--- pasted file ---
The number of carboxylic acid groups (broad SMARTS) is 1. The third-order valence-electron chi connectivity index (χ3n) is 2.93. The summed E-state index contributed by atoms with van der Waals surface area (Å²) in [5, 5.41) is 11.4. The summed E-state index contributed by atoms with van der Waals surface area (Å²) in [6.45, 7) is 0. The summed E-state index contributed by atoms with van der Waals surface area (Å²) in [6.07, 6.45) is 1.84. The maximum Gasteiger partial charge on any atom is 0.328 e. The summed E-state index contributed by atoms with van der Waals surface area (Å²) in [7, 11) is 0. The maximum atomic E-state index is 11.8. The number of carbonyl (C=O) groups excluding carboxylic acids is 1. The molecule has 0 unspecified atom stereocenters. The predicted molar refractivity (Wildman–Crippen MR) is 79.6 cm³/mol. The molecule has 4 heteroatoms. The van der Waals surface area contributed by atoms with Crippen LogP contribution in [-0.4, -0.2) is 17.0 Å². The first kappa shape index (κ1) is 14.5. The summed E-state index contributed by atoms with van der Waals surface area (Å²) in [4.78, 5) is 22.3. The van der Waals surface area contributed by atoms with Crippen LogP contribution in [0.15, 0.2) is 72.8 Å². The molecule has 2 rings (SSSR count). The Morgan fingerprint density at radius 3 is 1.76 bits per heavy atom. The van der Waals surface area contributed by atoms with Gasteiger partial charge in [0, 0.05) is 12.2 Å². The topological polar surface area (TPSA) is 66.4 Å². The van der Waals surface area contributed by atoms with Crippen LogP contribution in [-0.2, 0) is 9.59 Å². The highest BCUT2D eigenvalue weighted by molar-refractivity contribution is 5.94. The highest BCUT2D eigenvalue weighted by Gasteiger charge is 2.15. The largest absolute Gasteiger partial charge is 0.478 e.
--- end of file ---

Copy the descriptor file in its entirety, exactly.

The number of carboxylic acid groups (broad SMARTS) is 1. The third-order valence-electron chi connectivity index (χ3n) is 2.93. The summed E-state index contributed by atoms with van der Waals surface area (Å²) in [5, 5.41) is 11.4. The summed E-state index contributed by atoms with van der Waals surface area (Å²) in [6.45, 7) is 0. The summed E-state index contributed by atoms with van der Waals surface area (Å²) in [6.07, 6.45) is 1.84. The maximum Gasteiger partial charge on any atom is 0.328 e. The summed E-state index contributed by atoms with van der Waals surface area (Å²) in [7, 11) is 0. The maximum atomic E-state index is 11.8. The number of carbonyl (C=O) groups excluding carboxylic acids is 1. The molecule has 0 unspecified atom stereocenters. The predicted molar refractivity (Wildman–Crippen MR) is 79.6 cm³/mol. The molecule has 4 heteroatoms. The van der Waals surface area contributed by atoms with Crippen LogP contribution in [-0.4, -0.2) is 17.0 Å². The first kappa shape index (κ1) is 14.5. The summed E-state index contributed by atoms with van der Waals surface area (Å²) in [4.78, 5) is 22.3. The van der Waals surface area contributed by atoms with Crippen LogP contribution in [0.15, 0.2) is 72.8 Å². The molecule has 2 rings (SSSR count). The Morgan fingerprint density at radius 3 is 1.76 bits per heavy atom. The van der Waals surface area contributed by atoms with Gasteiger partial charge in [0, 0.05) is 12.2 Å². The topological polar surface area (TPSA) is 66.4 Å². The van der Waals surface area contributed by atoms with Crippen LogP contribution in [-0.2, 0) is 9.59 Å². The highest BCUT2D eigenvalue weighted by molar-refractivity contribution is 5.94. The highest BCUT2D eigenvalue weighted by Gasteiger charge is 2.15. The largest absolute Gasteiger partial charge is 0.478 e.